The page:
“We have others who are in the queue at the moment. Over the next six to 12 months, we are focused on implementing RPA which revolves around data reconciliation and management for our manual adjustments for refunds and deposits, which could enable save up to 35,000 hours a year,” said Teresa Hunter, IRS chief financial officer. “There is a significant opportunity. We are a very paper-based organization. It’s just a matter of our IT organization having the capacity and the funding to meet the demand that’s going to come up. The IOC has a big job of making sure we are safe and secure. It’s a balance between having a good relationship with your CIO office and understanding their perspective as well as the business needs.

Hunter, like many CFOs, sees the value of bots for finance operations.

Teresa Hunter is the chief financial officer of the IRS.

She said she encourages staff to take a new view of how they can do their jobs, which areas are repetitive and require mundane tasks that someone has to do.

“We know it saves our staff time and effort,” Hunter said. “As we work on automation, innovation, efficiency effort within the CFO, we are also looking at the skills of our people and how can we hone or reskill them? What are the key areas we want to focus on to ensure our staff are trained to develop and grow in their role as we move forward with some of these shifts and changes? We are not looking to reduce full-time equivalents (FTEs), but we are looking to be more analytical in our decision-making and how we approach the work we need to do so that we can be more successful and how we make decisions, how do we come to conclusions and really get ahead of any kind of audit issues or something like that, where do we really understand our data and our workforce really grows and develops along that path that would lead us into the future of finance and the skills that will be required for people in a CFO organization.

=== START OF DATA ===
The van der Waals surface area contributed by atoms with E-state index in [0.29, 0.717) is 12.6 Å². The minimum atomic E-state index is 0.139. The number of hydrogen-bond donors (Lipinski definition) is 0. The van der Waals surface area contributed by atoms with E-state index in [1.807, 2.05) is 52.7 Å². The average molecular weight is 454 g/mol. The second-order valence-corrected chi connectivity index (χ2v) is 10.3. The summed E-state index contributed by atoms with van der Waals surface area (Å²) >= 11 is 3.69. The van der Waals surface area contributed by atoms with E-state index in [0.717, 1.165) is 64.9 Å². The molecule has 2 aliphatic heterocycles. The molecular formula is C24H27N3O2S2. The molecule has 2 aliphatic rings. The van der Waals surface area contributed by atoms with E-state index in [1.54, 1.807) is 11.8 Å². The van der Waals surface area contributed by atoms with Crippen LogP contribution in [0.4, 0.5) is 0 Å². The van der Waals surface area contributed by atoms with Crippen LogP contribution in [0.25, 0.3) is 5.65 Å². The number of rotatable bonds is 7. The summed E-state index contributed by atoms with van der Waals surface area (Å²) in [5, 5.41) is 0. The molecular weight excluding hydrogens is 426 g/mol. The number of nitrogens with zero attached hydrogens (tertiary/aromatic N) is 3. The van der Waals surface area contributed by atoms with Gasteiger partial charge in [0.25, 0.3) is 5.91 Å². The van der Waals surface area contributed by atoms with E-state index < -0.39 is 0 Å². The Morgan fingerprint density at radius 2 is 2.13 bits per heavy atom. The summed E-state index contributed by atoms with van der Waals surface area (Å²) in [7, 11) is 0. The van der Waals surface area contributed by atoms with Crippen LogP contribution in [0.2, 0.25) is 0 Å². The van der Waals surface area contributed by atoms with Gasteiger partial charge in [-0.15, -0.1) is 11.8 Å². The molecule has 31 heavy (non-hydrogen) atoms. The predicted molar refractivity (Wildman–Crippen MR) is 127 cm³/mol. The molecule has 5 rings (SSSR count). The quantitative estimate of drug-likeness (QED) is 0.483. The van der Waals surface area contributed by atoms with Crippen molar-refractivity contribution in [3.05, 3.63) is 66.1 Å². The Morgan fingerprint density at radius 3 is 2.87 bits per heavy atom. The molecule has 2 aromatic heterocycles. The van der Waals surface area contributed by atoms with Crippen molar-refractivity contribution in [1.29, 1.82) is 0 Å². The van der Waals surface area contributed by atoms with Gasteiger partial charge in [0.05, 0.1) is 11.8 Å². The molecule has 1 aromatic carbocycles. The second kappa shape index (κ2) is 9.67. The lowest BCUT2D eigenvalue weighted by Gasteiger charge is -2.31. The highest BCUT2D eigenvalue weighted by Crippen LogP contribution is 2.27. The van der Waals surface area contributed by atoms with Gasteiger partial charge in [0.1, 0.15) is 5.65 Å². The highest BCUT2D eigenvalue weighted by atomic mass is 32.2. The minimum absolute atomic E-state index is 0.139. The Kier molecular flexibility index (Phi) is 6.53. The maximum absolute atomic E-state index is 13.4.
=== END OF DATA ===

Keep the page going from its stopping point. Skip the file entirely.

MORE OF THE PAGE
Rely on the innovation team

For Hunter and Webbers, the continued move toward automation and the use of bots will be a balance between enthusing early adopters and managing those who remain cautious about it.

“One of the things that I think helped us with that was just being open to hearing what they had to say about the use of bots. Every perspective was critically important to understanding the risk that might be associated with using robotic process automation on a process that we hadn’t proven so trying to take all that information, let them know their contribution was important, and mitigate the particular risks or accepting those risks, or coming up with a different approach to eliminating the risks, was our approach,” Webbers said. “At the end of the day, because I was in charge, I said, ‘Okay, let’s do “Le, we’ll try to see. Fortunately, it worked very well, and I think those cases where we got those quick wins were important for people to gain confidence.

She said the IRS reviews each RPA implementation to create lessons learned and determine where they can improve the process next time.

Hunter added that the CFO’s office has created an innovation team to which employees can submit ideas on how to automate or improve a process.

“What I wanted to do was get people involved in the process, where, I’m going to steal a quote from purchases, can you tell me what you hate so I can make you like it?” she says. “What are those opportunities that you don’t like to do every day? Let’s take a look at them because maybe it’s possible to do the job in a different way or automate it or whatever be the solution, but there has to be an answer. We’ve been focusing on that as well as the change management part as we think about how we think about our work products. It’s really the state of mind to know how a bot can help me in my everyday life?”